With the current economic crisis, ordinary people are finding it increasingly necessary to be creative about saving on food and groceries, setting weekly or monthly grocery budgets and reusing one food item for several innovative recipes, she says.
“Wilted vegetables can be revived in cold water, or chopped and thrown into a soup,” she says. “There are so many other ways to reuse food waste.”
However, as it can be difficult to operate as an association with limited funding, Ezzat hopes that more partnerships are made with local organisations and associations so that they can also invest in water-efficient technologies and carry out more activities.
“For women or mothers that stay at home and do not go to work,” Ezzat explains, “we’ve organised tailoring activities for them so that they can produce and recycle their own pieces rather than have to constantly shop for more clothing items.”
Ezzat says that the association also organises several camps for children on saving water and protecting the environment, particularly the greenery in Helwan. “We invite plumbers and cleaners to share their knowledge and experiences, and tips on how to avoid leaks, fix a broken faucet and install timers in their bathrooms so that they can know when to stop wasting water.”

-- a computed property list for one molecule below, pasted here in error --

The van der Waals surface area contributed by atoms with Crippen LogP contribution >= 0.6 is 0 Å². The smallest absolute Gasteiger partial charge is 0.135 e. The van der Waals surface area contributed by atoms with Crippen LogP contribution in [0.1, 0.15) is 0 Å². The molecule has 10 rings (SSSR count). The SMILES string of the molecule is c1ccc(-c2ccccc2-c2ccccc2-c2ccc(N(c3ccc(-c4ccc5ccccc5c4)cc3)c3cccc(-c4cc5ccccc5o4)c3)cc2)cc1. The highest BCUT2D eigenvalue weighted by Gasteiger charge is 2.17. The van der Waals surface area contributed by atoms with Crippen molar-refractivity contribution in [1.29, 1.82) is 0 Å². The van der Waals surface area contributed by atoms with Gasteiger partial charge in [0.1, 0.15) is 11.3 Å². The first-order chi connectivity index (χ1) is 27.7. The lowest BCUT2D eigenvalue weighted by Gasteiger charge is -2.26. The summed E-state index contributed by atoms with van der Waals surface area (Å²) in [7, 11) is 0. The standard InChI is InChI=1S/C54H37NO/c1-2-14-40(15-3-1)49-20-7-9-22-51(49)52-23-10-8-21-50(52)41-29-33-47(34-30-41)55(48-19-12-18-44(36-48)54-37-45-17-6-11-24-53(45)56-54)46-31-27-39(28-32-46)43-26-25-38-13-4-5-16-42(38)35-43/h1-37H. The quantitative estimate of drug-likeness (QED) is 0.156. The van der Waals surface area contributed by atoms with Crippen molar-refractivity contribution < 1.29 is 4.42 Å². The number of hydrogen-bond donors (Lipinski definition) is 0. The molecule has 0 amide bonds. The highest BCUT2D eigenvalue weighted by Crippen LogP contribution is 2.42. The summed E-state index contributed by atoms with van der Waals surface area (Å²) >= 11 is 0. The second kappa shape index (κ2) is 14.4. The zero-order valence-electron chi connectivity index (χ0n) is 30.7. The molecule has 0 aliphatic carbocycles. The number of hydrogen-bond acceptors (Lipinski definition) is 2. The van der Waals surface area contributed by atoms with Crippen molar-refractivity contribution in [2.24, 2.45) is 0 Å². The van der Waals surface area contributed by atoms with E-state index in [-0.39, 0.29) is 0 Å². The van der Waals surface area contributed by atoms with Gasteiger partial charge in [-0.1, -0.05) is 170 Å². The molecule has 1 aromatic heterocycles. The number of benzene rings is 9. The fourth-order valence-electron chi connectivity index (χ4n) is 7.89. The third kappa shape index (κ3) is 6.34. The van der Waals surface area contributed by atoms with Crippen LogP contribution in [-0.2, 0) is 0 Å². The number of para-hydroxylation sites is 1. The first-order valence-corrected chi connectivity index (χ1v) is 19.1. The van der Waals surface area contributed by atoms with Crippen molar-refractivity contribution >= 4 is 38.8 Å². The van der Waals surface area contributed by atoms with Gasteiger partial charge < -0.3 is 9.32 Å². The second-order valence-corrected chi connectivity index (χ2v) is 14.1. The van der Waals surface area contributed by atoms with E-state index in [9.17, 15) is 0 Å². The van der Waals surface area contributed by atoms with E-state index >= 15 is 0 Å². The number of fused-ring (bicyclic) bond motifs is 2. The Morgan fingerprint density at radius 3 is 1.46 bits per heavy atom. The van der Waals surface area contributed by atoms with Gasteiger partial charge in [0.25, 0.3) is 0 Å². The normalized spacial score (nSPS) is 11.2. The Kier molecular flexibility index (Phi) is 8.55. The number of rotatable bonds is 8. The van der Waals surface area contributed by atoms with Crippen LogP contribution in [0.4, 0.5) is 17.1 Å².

The average lifespan of a sewerage system is 20 to 30 years, but when it is polluted, it can only last 5 years, Ezzat says.
“We teach families and women about the importance of caring for the septic system and to not use toilets or the kitchen sink as trash cans, because this could reduce the lifespan of the sewerage system.”
The association also organised clean-ups at the Japanese Garden, where a large amount of waste was removed and gardens were planted instead in the place of , in addition to removing waste from the Al-Rashah and Al-Khashab canals.
“We want to send the message that Helwan is a city in nature; a green city. In the future, we are also planning to raise awareness on green building materials and improve the eco-friendliness of our buildings,” she adds. “We are still hoping to do so much more.”